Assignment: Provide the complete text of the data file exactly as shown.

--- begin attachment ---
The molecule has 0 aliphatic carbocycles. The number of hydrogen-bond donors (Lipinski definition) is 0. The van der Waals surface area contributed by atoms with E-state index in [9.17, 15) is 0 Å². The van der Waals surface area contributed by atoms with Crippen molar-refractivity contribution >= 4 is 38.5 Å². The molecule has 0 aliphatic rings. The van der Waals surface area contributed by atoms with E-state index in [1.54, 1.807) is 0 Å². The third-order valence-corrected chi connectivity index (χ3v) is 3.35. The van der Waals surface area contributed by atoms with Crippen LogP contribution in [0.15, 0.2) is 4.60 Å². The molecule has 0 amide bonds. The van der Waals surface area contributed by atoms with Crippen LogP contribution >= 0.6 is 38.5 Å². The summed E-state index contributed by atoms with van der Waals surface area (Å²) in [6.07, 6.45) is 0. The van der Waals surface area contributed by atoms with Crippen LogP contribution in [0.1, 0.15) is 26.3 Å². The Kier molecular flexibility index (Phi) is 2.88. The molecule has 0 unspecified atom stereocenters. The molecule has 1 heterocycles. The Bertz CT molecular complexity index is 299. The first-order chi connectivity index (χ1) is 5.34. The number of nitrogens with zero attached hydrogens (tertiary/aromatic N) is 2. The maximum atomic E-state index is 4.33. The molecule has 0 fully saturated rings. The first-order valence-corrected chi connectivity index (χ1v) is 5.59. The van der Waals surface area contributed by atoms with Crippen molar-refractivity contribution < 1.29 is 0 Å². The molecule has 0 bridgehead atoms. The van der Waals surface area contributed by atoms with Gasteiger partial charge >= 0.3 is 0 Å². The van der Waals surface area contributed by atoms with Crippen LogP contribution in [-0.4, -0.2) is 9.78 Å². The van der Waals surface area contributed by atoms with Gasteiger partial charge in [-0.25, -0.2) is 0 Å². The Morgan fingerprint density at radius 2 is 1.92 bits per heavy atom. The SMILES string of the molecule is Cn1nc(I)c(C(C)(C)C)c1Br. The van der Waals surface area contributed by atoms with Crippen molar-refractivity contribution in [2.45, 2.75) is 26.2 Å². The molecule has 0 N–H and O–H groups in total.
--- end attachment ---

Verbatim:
The molecule has 0 aliphatic carbocycles. The number of hydrogen-bond donors (Lipinski definition) is 0. The van der Waals surface area contributed by atoms with E-state index in [9.17, 15) is 0 Å². The van der Waals surface area contributed by atoms with Crippen molar-refractivity contribution >= 4 is 38.5 Å². The molecule has 0 aliphatic rings. The van der Waals surface area contributed by atoms with E-state index in [1.54, 1.807) is 0 Å². The third-order valence-corrected chi connectivity index (χ3v) is 3.35. The van der Waals surface area contributed by atoms with Crippen LogP contribution in [0.15, 0.2) is 4.60 Å². The molecule has 0 amide bonds. The van der Waals surface area contributed by atoms with Crippen LogP contribution >= 0.6 is 38.5 Å². The summed E-state index contributed by atoms with van der Waals surface area (Å²) in [6.07, 6.45) is 0. The van der Waals surface area contributed by atoms with Crippen LogP contribution in [0.1, 0.15) is 26.3 Å². The Kier molecular flexibility index (Phi) is 2.88. The molecule has 0 unspecified atom stereocenters. The molecule has 1 heterocycles. The Bertz CT molecular complexity index is 299. The first-order chi connectivity index (χ1) is 5.34. The number of nitrogens with zero attached hydrogens (tertiary/aromatic N) is 2. The maximum atomic E-state index is 4.33. The molecule has 0 fully saturated rings. The first-order valence-corrected chi connectivity index (χ1v) is 5.59. The van der Waals surface area contributed by atoms with Crippen molar-refractivity contribution < 1.29 is 0 Å². The molecule has 0 bridgehead atoms. The van der Waals surface area contributed by atoms with Gasteiger partial charge >= 0.3 is 0 Å². The van der Waals surface area contributed by atoms with Crippen LogP contribution in [-0.4, -0.2) is 9.78 Å². The van der Waals surface area contributed by atoms with Gasteiger partial charge in [-0.25, -0.2) is 0 Å². The Morgan fingerprint density at radius 2 is 1.92 bits per heavy atom. The SMILES string of the molecule is Cn1nc(I)c(C(C)(C)C)c1Br. The van der Waals surface area contributed by atoms with Crippen molar-refractivity contribution in [2.45, 2.75) is 26.2 Å². The molecule has 0 N–H and O–H groups in total.